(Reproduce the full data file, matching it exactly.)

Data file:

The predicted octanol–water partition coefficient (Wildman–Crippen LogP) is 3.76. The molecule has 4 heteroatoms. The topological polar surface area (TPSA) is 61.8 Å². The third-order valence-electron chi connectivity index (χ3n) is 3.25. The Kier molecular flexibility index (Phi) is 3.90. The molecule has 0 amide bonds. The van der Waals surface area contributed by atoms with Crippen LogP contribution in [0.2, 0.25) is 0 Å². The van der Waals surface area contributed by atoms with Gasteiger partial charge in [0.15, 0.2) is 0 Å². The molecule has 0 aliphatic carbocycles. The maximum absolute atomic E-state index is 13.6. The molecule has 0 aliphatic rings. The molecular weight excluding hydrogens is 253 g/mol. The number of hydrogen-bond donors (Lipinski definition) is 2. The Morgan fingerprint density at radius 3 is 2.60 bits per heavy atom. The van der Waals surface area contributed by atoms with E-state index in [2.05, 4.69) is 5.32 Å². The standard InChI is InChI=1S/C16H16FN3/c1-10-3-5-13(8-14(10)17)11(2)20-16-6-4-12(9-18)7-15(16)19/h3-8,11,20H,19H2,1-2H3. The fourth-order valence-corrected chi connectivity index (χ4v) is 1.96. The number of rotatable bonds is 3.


The predicted octanol–water partition coefficient (Wildman–Crippen LogP) is 3.76. The molecule has 4 heteroatoms. The topological polar surface area (TPSA) is 61.8 Å². The third-order valence-electron chi connectivity index (χ3n) is 3.25. The Kier molecular flexibility index (Phi) is 3.90. The molecule has 0 amide bonds. The van der Waals surface area contributed by atoms with Crippen LogP contribution in [0.2, 0.25) is 0 Å². The van der Waals surface area contributed by atoms with Gasteiger partial charge in [0.15, 0.2) is 0 Å². The molecule has 0 aliphatic carbocycles. The maximum absolute atomic E-state index is 13.6. The molecule has 0 aliphatic rings. The molecular weight excluding hydrogens is 253 g/mol. The number of hydrogen-bond donors (Lipinski definition) is 2. The Morgan fingerprint density at radius 3 is 2.60 bits per heavy atom. The van der Waals surface area contributed by atoms with E-state index in [2.05, 4.69) is 5.32 Å². The standard InChI is InChI=1S/C16H16FN3/c1-10-3-5-13(8-14(10)17)11(2)20-16-6-4-12(9-18)7-15(16)19/h3-8,11,20H,19H2,1-2H3. The fourth-order valence-corrected chi connectivity index (χ4v) is 1.96. The number of rotatable bonds is 3.